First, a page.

Back to the future - downtown Phoenix plan from 1985
Walk with me. Let's go back to 1985 and walk around a plan for the future of downtown Phoenix.
I'm gonna wander around Phoenix, and find things that I remember from working at Bank One Center (now Chase Tower) in the 1990s, and see what I recognize, and how this vision of the future of Phoenix is different, and the same, as today.
I'll be looking at the original here at my desk, and I've uploaded a high-res version here http://bradhallart.com/images/Downtown_Phoenix_plan_1985.pdf if you want to look at it more closely. Let's go.
Oddly enough, this plan has south at the top, and I'm gonna start with the place I know best, Central and Monroe, labelled here as Valley Bank Center. It's just about in the center, slightly right. They drew it to look like a couple of salt-and-pepper shakers, I have no idea why. Anyway, just south of that is a building that's unlabelled, and which is now the Hilton Garden Inn (don't confuse that with the building that's labelled Hilton, that's the old Adams Hotel, nowadays called the Renaissance - you know, the one that kinda looks like a cheese grater).
South of that, on Adams, you can see that there was a plan for a building called Square One. I wonder what that was about? And then there's City Place, which looked like it was going to be mostly parking with a big shiny tower. That's Block 23, which is still a parking lot as of this writing, and which is right across from the basketball arena, which I guess they hadn't thought about back then.
OK, let's go across the street to the Luhrs Building, which is on Jefferson and Central. It's not labelled on the plan, but it's there. And so is the Luhrs Tower, which is labelled. If you've used the Light Rail on Jefferson, you've gone past those buildings, which are from the 1920s. Glad they didn't plan to tear them down! The Maricopa County Complex is also still there, by the way.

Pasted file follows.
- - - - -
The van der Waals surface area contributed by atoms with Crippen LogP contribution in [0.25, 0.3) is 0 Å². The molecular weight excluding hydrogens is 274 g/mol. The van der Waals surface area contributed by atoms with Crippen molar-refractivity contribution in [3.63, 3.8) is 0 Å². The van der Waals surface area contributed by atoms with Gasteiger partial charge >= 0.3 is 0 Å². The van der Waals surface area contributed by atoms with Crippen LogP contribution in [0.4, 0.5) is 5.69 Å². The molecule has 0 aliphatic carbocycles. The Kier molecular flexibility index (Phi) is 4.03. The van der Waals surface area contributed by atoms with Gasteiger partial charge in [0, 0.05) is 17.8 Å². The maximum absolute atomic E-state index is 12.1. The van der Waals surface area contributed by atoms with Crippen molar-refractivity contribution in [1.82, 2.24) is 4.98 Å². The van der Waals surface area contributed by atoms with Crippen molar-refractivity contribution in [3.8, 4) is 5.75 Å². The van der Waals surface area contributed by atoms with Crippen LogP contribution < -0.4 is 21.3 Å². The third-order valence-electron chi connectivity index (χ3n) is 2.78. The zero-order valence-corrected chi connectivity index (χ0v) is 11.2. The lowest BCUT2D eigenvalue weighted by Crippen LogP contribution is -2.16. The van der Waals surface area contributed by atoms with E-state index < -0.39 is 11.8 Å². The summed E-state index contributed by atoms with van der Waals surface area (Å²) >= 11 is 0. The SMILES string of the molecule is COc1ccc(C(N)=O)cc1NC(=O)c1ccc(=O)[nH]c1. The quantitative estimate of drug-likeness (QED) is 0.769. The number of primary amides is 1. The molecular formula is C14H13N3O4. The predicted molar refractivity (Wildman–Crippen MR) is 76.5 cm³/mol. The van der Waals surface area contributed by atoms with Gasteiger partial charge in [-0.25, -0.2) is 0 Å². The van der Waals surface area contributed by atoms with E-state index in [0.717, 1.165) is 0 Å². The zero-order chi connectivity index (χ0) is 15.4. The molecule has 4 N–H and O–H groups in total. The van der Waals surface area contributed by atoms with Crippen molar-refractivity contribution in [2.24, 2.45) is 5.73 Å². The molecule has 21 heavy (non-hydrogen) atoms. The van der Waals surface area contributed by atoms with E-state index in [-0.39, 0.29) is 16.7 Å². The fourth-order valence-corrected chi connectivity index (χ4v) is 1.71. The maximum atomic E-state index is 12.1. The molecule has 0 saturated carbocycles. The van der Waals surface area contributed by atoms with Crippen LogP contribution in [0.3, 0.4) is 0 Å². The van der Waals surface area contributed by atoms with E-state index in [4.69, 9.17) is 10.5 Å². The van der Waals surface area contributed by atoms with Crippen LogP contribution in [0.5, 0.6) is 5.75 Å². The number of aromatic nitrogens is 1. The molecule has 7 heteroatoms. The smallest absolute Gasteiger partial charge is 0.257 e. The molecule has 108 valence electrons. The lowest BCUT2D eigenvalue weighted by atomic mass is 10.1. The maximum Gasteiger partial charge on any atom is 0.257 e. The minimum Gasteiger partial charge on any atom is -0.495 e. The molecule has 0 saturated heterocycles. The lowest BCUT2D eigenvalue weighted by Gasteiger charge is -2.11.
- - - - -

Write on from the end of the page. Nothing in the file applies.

Now let's cross Jefferson to where CityScape is nowadays. That's where Patriots Park was. I remember Patriot's Park in the '90s - it never really worked all that well. Across 1st Avenue is Historic City Hall, and I'm glad that they had no plans to tear that down!
I remember when the One Renaissance Square building was built, in the 90s. So it looks like something from this plan made it! It's the building with the statue of the naked man, on the northwest corner of Central and Washington. By the way, the Municipal Building (Calvin C. Goode) and the First Interstate Building (now Wells Fargo) are still there, too.
The Arizona Bank building is now US Bank. Now let's jump over to the Hyatt, which is the building with the circular restaurant on the top that goes around and around. I went there once, and it is kinda cool to see the view slowly turning around. But it's too expensive for me!
It's amazing nowadays to see how small Symphony Hall looks when I go downtown. Back in the '90s, it was very visible, and there was a huge open space just north of it, just like on this plan. I guess they hadn't figured on expanding the Convention Center, which just dwarfs Symphony Hall now.
OK, let's jump on over to the Arizona Center. This is what really caught my eye! I used to spend a lot of time there, usually at the food court. I know that I went to Hooters, but I never went to a movie there. And a lot of the people that I worked with at the bank did some shopping there, for things like clothes. I really don't remember any of the stores. The Arizona Center is between Fillmore and Van Buren and 3rd Street and 5th Street. Looks like they planned on a lot of tall building, mostly set at rakish angles! I understand that there are big plans nowadays, can't wait to see what they do!
Looks like they completely missed that ASU would take over downtown Phoenix. Who could have imagined? The block across from the Arizona Center, that says "Superblock Mixed-Used Project looks like they hadn't planned much. The Heritage Hotel (I never heard it called that!) was the Ramada Inn, where the ASU School of Law building is now. And then across from that (I'm going west now) is a block of more rakishly-angled tall buildings, of which only the Post Office building (now used by ASU) I recognize. North of that is the Westward Ho.
This has been fun, but my feet are getting sore, so I'm gonna stop for now. Thanks for walking with me! If you see some cool stuff that I missed, please leave a comment.
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Posted by Brad Hall